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1.  Stigma and Its Impact on Glucose Control Among Youth With Diabetes: Protocol for a Canada-Wide Study 
JMIR Research Protocols  2016;5(4):e242.
Stigma in chronic disease involves unwarranted rejection, judgement, or exclusion by others based on the chronic disease itself.
We aim to determine the prevalence of stigma among youth and young adults with type 1 diabetes in Canada, to assess associations between stigma and glycemic control, and to explore ways to address stigma related to type 1 diabetes.
The study includes 3 distinct phases: (1) refinement of survey questions, (2) assessment of test-retest reliability, and (3) a data collection and analysis phase (online survey and mailed-in capillary blood sample to assess hemoglobin A1c). A total of 380 youth and young adults (14 to 24 years old) with type 1 diabetes are being recruited through social media and clinic posters.
Phases 1 and 2 are complete, and phase 3 is in progress. Thirty participants completed phase 2. The survey includes the Barriers to Diabetes Adherence in adolescent scale (intraclass correlation [ICC]=0.967, 95% CI 0.931-0.984), the Self-Efficacy for Diabetes Self-Management measure (ICC=0.952, 95% CI 0.899-0.977), the World Health Organization-5 Well-Being Index (ICC=0.860, 95% CI 0.705-0.933), 12 closed-ended questions, and an additional 5 open-ended questions to explore challenges and solutions developed by the team of experts, including a patient representative.
This will be the first large-scale survey to estimate the prevalence of stigma in young people with type 1 diabetes. The results of this study will allow for an appreciation of the magnitude of the problem and the need for developing and implementing solutions. This work is intended to provide an initial understanding of youth perspectives on the challenges of living with type 1 diabetes and will serve as a foundation for future research and action to help youth improve their experience of living with diabetes.
Trial Registration NCT02796248, (Archived at
PMCID: PMC5200843  PMID: 27979791
type 1 diabetes; youth; stigma; perception; well-being
2.  Neighbourhood walkability and home neighbourhood-based physical activity: an observational study of adults with type 2 diabetes 
BMC Public Health  2016;16(1):957.
Converging international evidence suggests that diabetes incidence is lower among adults living in more walkable neighbourhoods. The association between walkability and physical activity (PA), the presumed mediator of this relationship, has not been carefully examined in adults with type 2 diabetes. We investigated the associations of walkability with total PA occurring within home neighbourhoods and overall PA, irrespective of location.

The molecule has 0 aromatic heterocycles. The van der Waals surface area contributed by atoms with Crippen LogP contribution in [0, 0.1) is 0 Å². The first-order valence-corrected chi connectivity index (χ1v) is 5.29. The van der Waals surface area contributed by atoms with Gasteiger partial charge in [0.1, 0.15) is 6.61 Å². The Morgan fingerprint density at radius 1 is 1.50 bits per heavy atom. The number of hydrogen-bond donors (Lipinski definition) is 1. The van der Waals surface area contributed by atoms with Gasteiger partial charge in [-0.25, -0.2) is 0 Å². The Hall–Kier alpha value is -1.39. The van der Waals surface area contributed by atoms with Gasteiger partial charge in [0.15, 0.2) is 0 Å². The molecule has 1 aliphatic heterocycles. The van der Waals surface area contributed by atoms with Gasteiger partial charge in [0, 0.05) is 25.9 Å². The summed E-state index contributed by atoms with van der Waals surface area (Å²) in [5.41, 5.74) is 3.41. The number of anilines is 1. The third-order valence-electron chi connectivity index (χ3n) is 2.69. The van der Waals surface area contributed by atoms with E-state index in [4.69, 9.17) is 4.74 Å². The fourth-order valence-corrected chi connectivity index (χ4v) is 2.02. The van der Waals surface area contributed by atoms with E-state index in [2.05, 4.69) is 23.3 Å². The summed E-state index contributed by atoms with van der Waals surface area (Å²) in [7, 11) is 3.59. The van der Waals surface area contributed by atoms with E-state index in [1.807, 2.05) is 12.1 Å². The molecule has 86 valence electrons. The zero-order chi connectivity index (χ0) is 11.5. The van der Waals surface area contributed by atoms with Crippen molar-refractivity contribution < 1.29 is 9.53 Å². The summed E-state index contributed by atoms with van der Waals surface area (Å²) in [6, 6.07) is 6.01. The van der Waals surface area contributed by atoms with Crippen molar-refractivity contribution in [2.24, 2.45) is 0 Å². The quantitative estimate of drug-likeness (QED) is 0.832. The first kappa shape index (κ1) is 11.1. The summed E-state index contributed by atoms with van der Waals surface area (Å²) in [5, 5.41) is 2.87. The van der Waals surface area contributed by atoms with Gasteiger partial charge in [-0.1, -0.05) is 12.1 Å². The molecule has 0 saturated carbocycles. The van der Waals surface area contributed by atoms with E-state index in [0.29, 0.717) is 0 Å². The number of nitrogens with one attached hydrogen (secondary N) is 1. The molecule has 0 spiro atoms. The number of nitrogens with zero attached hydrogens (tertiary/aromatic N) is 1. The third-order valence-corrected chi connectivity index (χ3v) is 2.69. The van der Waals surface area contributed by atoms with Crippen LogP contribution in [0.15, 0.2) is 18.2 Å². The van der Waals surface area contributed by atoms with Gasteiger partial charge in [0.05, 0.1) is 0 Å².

Participants (n = 97; 59.5 ± 10.5 years) were recruited through clinics in Montreal (QC, Canada) and wore a GPS-accelerometer device for 7 days. Total PA was expressed as the total Vector of the Dynamic Body Acceleration. PA location was determined using a Global Positioning System (GPS) device (SIRF IV chip). Walkability (street connectivity, land use mix, population density) was assessed using Geographical Information Systems software. The cross-sectional associations between walkability and location-based PA were estimated using robust linear regressions adjusted for age, body mass index, sex, university education, season, car access, residential self-selection, and wear-time.
A one standard deviation (SD) increment in walkability was associated with 10.4 % of a SD increment in neighbourhood-based PA (95 % confidence interval (CI) 1.2, 19.7) – equivalent to 165 more steps/day (95 % 19, 312). Car access emerged as an important predictor of neighbourhood-based PA (Not having car access: 38.6 % of a SD increment in neighbourhood-based PA, 95 % CI 17.9, 59.3). Neither walkability nor car access were conclusively associated with overall PA.
Higher neighbourhood walkability is associated with higher home neighbourhood-based PA but not with higher overall PA. Other factors will need to be leveraged to facilitate meaningful increases in overall PA among adults with type 2 diabetes.
Electronic supplementary material
The online version of this article (doi:10.1186/s12889-016-3603-y) contains supplementary material, which is available to authorized users.
PMCID: PMC5017036  PMID: 27613233
Type 2 diabetes; Physical activity; Accelerometry; Global Positioning Systems; Physical activity locations; Neighbourhood walkability; Environmental epidemiology; Health geography
3.  Neighbourhood Walkability and Daily Steps in Adults with Type 2 Diabetes 
PLoS ONE  2016;11(3):e0151544.
There is evidence that greater neighbourhood walkability (i.e., neighbourhoods with more amenities and well-connected streets) is associated with higher levels of total walking in Europe and in Asia, but it remains unclear if this association holds in the Canadian context and in chronic disease populations. We examined the relationships of different walkability measures to biosensor-assessed total walking (i.e., steps/day) in adults with type 2 diabetes living in Montreal (QC, Canada).
Materials and Methods
Participants (60.5±10.4 years; 48.1% women) were recruited through McGill University-affiliated clinics (June 2006 to May 2008). Steps/day were assessed once per season for one year with pedometers. Neighbourhood walkability was evaluated through participant reports, in-field audits, Geographic Information Systems (GIS)-derived measures, and the Walk Score®. Relationships between walkability and daily steps were estimated using Bayesian longitudinal hierarchical linear regression models (n = 131).